Nitrogen and phosphorus have several effects on rivers. They can cause harmful algae blooms, including potentially toxic blue-green algae. UT experts say that: “Exposure to blue-green algae [cyanobacteria] “can cause irritation of skin, eyes, nose and throat and inflammation of the respiratory tract. Ingestion can cause nausea, vomiting and diarrhea. In humans, toxins have been linked to liver disease and neurological effects…. Toxic cyanobacterial blooms have caused the death of wildlife, livestock and pets. Dogs are especially susceptible….”
Nitrogen and phosphorus also cause dissolved oxygen levels to decrease (and on the Harpeth, levels are below and violate state water quality standards) during summer / drought conditions. This decrease can cause smelly, unsightly fish kills.
WHAT’S ACTUALLY HAPPENING ON THE HARPETH?
Noted national experts say “… [C]onditions in the River have already passed the … ratio ‘tipping point’ at which cyanobacters [blue-green algae] will flourish. To continue with the current manner of nutrient removal at the City of Franklin treatment plant represents a form of cyanobacter ‘Russian Roulette.’” Expert report of 11/21/16 by Clifford Randall, Ph.D., DIST.M. ASCE, HON.M. AAEES, C.P. Lunsford Emeritus Professor, Department of Civil and Environmental Engineering, Virginia Tech University.
The river is also below state water quality standards for dissolved oxygen.
HOW MUCH PHOSPHORUS IS FRANKLIN’S SEWER PLANT DISCHARGING INTO THE HARPETH?
Franklin sewer plant is currently discharging into the river approximately 72.5 lbs of phosphorus per day. AT CURRENT DISCHARGE LEVELS THE RIVER IS ON THE 303(d) LIST OF IMPAIRED (POLLUTED) WATERS.
HOW MUCH PHOSPHORUS DOES FRANKLIN’S PERMIT ALLOW IT TO DISCHARGE?
Franklin’s permit allows it to discharge approximately 174.5 lbs of phosphorus per day (63,693 lbs/yr), or MORE THAN DOUBLE (twice) what it is currently actually discharging into the river.
WHAT IS THE CURRENT STATUS OF THE PERMIT?
Harpeth Conservancy has appealed the permit because it violates a number of provisions of state and federal law. THE PRINCIPAL POINT OF HARPETH CONSERVANCY’S APPEAL IS THAT THE PERMIT ALLOWS FRANKLIN TO DISCHARGE MORE DOUBLE THE AMOUNT OF PHOSPHORUS FRANKLIN IS CURRENT DISCHARGING, EVEN THOUGH AT CURRENT DISCHARGE LEVELS, THE RIVER IS ON THE 303(d) LIST OF IMPAIRED (POLLUTED) WATERS.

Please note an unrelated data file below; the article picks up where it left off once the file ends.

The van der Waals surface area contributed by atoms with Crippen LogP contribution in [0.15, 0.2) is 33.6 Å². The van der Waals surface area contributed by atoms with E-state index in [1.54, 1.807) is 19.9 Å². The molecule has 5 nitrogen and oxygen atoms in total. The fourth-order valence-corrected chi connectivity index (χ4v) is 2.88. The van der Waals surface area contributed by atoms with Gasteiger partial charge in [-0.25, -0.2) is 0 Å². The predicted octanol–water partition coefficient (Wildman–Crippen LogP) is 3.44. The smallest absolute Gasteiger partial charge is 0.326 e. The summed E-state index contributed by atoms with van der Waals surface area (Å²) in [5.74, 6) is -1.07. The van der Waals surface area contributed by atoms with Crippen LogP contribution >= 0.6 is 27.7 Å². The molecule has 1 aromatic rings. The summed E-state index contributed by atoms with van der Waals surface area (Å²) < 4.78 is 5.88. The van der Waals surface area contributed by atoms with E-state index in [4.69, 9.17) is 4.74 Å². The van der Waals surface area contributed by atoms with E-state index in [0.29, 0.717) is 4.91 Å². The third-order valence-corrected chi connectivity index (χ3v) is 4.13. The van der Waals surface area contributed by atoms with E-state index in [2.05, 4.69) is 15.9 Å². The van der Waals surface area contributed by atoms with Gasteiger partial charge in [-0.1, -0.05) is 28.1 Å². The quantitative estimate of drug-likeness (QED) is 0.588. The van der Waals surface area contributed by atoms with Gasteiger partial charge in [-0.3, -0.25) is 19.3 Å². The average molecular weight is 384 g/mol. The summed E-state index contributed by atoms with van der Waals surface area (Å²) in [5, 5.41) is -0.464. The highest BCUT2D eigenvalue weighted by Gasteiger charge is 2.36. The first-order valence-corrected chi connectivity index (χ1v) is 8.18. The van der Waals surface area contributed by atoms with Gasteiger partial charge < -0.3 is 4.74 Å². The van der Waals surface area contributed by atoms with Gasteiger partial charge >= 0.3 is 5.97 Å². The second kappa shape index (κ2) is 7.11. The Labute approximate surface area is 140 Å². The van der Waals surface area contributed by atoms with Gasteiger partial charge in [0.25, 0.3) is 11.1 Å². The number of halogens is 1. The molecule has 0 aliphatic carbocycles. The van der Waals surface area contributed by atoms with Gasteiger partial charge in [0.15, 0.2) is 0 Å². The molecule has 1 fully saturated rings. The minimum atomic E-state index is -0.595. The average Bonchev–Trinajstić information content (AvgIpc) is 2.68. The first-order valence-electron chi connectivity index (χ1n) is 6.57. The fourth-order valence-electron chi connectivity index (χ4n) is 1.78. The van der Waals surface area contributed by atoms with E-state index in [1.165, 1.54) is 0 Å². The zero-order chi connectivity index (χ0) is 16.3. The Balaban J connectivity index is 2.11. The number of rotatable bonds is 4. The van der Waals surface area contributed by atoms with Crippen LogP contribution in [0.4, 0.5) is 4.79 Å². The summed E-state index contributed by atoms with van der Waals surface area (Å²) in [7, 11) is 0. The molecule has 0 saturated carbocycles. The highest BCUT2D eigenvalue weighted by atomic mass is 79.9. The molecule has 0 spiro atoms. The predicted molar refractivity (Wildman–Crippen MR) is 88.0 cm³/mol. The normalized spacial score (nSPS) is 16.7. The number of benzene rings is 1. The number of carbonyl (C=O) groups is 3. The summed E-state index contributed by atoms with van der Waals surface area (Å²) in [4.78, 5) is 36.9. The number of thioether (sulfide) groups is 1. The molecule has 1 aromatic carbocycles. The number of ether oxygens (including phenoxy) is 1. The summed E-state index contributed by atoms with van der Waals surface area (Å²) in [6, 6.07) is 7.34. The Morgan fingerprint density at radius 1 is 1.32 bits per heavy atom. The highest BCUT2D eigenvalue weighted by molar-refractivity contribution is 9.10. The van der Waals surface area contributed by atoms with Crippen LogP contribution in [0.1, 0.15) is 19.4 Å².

Franklin is appealing its own permit. FRANKLIN WANTS THE ABILITY TO DISCHARGE EVEN MORE PHOSPHORUS INTO THE RIVER, EVEN THOUGH AT CURRENT DISCHARGE LEVELS THE RIVER IS ON THE 303(d) LIST. “The City of Franklin, without waiving its rights, further appeals the total phosphorus limits as calculated to result in a total annual average limit of 63,693 lbs/yr. If TP limits more stringent than those set forth in the prior NPDES permit are deemed to be appropriate, the limits should be higher than 63,693 lbs/yr.”
WHEN IS A WQBEL NECESSARY?
A WQBEL is necessary whenever a water such as the Harpeth River is on the 303(d) list of polluted waters and technology-based effluent controls “are not stringent enough to implement any [applicable] water quality standard[s].” In such cases the State must establish a “total maximum daily load” (TMDL) of the pollutant in question. This TMDL is supposed to be “established at a level necessary to implement the applicable water quality standards with seasonal variations and a margin of safety.” This is known as a “water quality-based effluent limit” or WQBEL.
WHY NOT JUST WAIT FOR A TMDL TO BE DONE?
TMDLs can take a long time to do. According to TDEC, a TMDL can take between 8-13 years to complete. The Harpeth has been on the 303(d) list for phosphorus for more than a dozen years already, and the required TMDL, which was announced in July 2015, is still in its infancy. It lacks basic initial elements such as a work plan. In such circumstances, the law says that the State must set a WQBEL now. See, e.g., Upper Blackstone Water Pollution Abatement District v. U.S. EPA, 690 F.3d 9, n 8. (1st Cir. 2012); City of Taunton Dept. of Public Works, 17 EAB (Env. Appeals Board 5/3/2016). And, the 2004 TMDL did not address phosphorus and is now long-outdated.
CAN FRANKLIN MEET LOWER PHOSPHORUS DISCHARGE LEVELS?
Yes. Noted national experts say that both the current plant and the plant as proposed to be expanded, could meet MUCH LOWER phosphorus discharge levels.
CAN FRANKLIN AFFORD IT?
Franklin can afford to reduce phosphorus for at least two (2) reasons: 1) experts say that the cost to reduce phosphorus significantly would be minimal, and 2) Franklin is borrowing approximately $100 million from the State to finance the expansion of its sewer plant.